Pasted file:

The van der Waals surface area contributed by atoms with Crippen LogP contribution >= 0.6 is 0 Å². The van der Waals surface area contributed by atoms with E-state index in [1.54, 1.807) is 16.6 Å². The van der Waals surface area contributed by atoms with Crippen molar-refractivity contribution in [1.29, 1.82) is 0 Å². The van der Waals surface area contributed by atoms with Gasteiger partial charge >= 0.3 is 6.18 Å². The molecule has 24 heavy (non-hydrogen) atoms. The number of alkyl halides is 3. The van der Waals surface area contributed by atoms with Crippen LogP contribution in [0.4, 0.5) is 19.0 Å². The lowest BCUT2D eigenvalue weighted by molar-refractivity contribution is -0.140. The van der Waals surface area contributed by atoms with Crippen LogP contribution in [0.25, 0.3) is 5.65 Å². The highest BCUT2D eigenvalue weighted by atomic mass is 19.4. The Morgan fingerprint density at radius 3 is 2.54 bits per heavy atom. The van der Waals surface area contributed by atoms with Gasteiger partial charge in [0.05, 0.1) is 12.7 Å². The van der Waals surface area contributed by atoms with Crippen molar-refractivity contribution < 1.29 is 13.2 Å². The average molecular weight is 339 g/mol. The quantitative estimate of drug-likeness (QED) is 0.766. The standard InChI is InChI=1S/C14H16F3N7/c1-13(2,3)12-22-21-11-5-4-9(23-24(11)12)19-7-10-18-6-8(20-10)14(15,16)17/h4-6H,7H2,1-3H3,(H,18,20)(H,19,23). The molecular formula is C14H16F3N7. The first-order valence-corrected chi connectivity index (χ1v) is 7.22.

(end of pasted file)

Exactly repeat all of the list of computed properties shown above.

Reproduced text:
The van der Waals surface area contributed by atoms with Crippen LogP contribution >= 0.6 is 0 Å². The van der Waals surface area contributed by atoms with E-state index in [1.54, 1.807) is 16.6 Å². The van der Waals surface area contributed by atoms with Crippen molar-refractivity contribution in [1.29, 1.82) is 0 Å². The van der Waals surface area contributed by atoms with Gasteiger partial charge >= 0.3 is 6.18 Å². The molecule has 24 heavy (non-hydrogen) atoms. The number of alkyl halides is 3. The van der Waals surface area contributed by atoms with Crippen LogP contribution in [0.4, 0.5) is 19.0 Å². The lowest BCUT2D eigenvalue weighted by molar-refractivity contribution is -0.140. The van der Waals surface area contributed by atoms with Crippen LogP contribution in [0.25, 0.3) is 5.65 Å². The highest BCUT2D eigenvalue weighted by atomic mass is 19.4. The Morgan fingerprint density at radius 3 is 2.54 bits per heavy atom. The van der Waals surface area contributed by atoms with Gasteiger partial charge in [0.05, 0.1) is 12.7 Å². The van der Waals surface area contributed by atoms with Crippen molar-refractivity contribution < 1.29 is 13.2 Å². The average molecular weight is 339 g/mol. The quantitative estimate of drug-likeness (QED) is 0.766. The standard InChI is InChI=1S/C14H16F3N7/c1-13(2,3)12-22-21-11-5-4-9(23-24(11)12)19-7-10-18-6-8(20-10)14(15,16)17/h4-6H,7H2,1-3H3,(H,18,20)(H,19,23). The molecular formula is C14H16F3N7. The first-order valence-corrected chi connectivity index (χ1v) is 7.22.